Friday, November 8, 2019

What do you hear?

For the January 1973 issue of Creem devoted to the Rolling Stones, Lester Bangs wrote a piece titled "I Only Get My Rocks Off When I'm Dreaming," in which he reassess his take on Exile On Main Street. Like many at the time of its release, Bangs felt that the album was muddy and unfocused, mixed oddly and generally underwhelming; he came around to the album later, eventually loving it. Though he regretted missing seeing the band on the now infamous '72 tour, he was critical of what he saw as the tour's financial crassness and of the growing if inevitable distance between the band and their fans, a "phalanx of concentric circles" made up of "mostly nonuniformed bodies which kept the Stones permanently insulated." He added: "Just like Dante, if a trifle more sleazy and less important." In the process of reevaluating Exile, Bangs quotes some of his favorite lines, filtering his growing dissatisfaction with the band's princely self-regard through the attitude and stances in their songs. Maybe it was tinnitus, but Bangs got some lyrics wrong. Then again, there was no lyric sheet with Exile, and with Mick Jagger's voice mixed notoriously low, it became a party game of sorts attempting to decipher many of his turns of phrase. (She comes every time she pirouettes over me?? Well, that one was right)

At one point, Bangs tosses off an observation, pursuing it no further, but it stuck with me. "Most of us didn’t get the real words, because at their most vulnerably crucial moments they were slurred and buried in the tides of sound," he remarks.
Jagger had to sing it that way, in "Sway” and again in much of Exile, because that is the way his pride works. Besides, anything else would make it all too concise and clear—like putting the lyrics on an album cover, which is the most impersonal thing any rock ’n’ roll artist can possibly do.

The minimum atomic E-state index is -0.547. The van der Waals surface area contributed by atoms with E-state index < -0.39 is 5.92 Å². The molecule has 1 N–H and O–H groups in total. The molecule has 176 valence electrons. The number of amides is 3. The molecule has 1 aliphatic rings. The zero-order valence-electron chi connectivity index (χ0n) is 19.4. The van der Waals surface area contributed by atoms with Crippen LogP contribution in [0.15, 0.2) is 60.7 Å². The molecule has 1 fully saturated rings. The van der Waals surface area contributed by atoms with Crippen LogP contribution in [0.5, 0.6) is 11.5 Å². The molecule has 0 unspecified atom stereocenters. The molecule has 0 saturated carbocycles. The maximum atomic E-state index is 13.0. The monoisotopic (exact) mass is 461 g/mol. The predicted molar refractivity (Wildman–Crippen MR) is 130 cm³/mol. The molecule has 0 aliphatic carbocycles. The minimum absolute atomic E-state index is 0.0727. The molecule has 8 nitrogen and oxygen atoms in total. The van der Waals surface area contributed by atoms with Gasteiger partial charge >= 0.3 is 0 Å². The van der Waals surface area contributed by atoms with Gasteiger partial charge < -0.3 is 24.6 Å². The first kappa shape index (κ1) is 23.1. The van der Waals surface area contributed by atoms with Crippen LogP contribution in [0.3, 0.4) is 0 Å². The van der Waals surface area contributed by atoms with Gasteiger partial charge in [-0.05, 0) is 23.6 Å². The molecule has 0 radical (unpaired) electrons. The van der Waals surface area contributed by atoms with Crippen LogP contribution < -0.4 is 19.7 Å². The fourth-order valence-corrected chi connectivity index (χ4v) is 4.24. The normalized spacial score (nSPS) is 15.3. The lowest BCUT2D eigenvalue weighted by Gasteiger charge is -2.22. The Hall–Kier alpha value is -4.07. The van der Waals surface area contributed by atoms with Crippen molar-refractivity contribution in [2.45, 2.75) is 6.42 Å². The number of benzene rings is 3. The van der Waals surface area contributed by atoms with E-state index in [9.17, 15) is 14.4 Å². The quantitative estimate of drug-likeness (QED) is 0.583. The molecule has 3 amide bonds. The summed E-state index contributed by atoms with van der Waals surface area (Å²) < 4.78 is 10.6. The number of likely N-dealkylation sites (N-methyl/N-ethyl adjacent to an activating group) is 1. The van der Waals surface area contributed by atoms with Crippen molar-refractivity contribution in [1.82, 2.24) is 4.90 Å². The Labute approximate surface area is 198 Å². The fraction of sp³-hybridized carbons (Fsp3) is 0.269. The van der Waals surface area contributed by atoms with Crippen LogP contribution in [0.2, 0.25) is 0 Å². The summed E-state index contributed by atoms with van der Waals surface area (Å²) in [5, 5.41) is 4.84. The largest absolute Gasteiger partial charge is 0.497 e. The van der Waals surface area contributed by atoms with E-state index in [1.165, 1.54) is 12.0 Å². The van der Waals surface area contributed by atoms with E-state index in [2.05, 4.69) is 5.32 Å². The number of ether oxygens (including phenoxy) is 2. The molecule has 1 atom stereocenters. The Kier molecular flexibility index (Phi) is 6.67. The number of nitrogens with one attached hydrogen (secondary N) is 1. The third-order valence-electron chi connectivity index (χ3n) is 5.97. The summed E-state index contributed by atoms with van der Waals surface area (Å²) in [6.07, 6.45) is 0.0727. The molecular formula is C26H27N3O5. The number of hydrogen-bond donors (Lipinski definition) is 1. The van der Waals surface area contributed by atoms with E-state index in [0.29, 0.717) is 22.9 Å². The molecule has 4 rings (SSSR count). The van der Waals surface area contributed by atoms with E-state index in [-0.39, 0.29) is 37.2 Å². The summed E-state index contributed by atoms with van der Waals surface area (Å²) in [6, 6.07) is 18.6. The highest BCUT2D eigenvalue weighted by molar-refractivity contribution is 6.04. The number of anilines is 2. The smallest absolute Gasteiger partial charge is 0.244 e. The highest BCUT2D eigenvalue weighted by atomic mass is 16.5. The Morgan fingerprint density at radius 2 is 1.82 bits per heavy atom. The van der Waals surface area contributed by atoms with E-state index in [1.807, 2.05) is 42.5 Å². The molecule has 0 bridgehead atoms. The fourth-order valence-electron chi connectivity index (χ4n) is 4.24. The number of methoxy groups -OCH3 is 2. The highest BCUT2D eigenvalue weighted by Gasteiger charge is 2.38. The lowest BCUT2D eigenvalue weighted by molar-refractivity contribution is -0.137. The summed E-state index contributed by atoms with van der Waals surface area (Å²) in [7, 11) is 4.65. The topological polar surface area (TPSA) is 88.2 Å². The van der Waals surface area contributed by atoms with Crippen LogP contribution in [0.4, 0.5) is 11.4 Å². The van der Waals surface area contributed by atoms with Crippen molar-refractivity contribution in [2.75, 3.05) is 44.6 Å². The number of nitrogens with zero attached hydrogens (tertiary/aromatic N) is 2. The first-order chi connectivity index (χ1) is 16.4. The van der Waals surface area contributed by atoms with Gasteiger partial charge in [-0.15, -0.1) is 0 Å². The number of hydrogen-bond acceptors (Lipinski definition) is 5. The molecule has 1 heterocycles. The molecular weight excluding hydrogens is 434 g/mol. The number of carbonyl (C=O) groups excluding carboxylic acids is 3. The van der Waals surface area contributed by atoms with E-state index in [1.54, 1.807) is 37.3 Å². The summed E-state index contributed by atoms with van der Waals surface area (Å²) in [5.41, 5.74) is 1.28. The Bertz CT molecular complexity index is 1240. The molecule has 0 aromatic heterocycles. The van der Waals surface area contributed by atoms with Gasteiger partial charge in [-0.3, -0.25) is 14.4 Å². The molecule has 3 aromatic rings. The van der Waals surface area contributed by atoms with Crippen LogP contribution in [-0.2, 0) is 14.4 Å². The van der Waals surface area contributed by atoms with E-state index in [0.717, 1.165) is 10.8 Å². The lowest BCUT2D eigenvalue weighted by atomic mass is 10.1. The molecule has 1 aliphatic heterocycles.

That strikes me as an interesting contradiction. You'd think that supplying a lyric sheet to an album would be a personal gesture, an invitation from the band to the listener to get closer, to hear, and share, exactly what the singer's singing. But to Bangs it amounts to impersonality, a kind of neutral intimacy. I guess what he's getting at is that what we hear when we listen to a song without its lyrics at hand, often mangled, misheard, and wildly off, is what means the most to us, is the most deeply personal. What Jagger wrote and then sang might mean something to him—or also, you know, being Jagger, not—but what means more to me is the language that the song spoke with when I heard it, either a snippet in passing or in a sustained, deep listen. Sometimes a misheard lyric is what, in fact, we need to hear, without realizing it, and the "correct" words can feel off, wrong even.

Like the vague disappointment you feel when the person you imagine as a novel's character is played by the wrong actor in the adaptation. (Casting director, get the fuck out of my fantasy.) The graphic artist and writer Scott McCloud gets at something analogous with his take on amplification through simplification: as readers, we more strongly identify with a cartoonishly simple face than with a detailed, realistic face. “When we abstract an image," McCloud notices, "we’re not so much eliminating details as we are focusing on specific details by stripping down an image to its essential ‘meaning'." Less my weird uncle or my gym teacher, more a universal man.

So where Hendrix wrote Excuse me while I kiss the sky on the left, you hear kiss this guy on the right. Right? What you wanted or needed to hear, what you giggled at and dismissed or identified with strongly. What's wrong felt true.

The danger here is that a song's lyric—or a poem or essay or painting—might come to mean anything I want it to mean, a kind of relativism that's the death of an artist's agency, That, I steer clear from with urgency. But I'm sympathetic to what Bangs says, as it's a long and mysterious journey from pen to ear.

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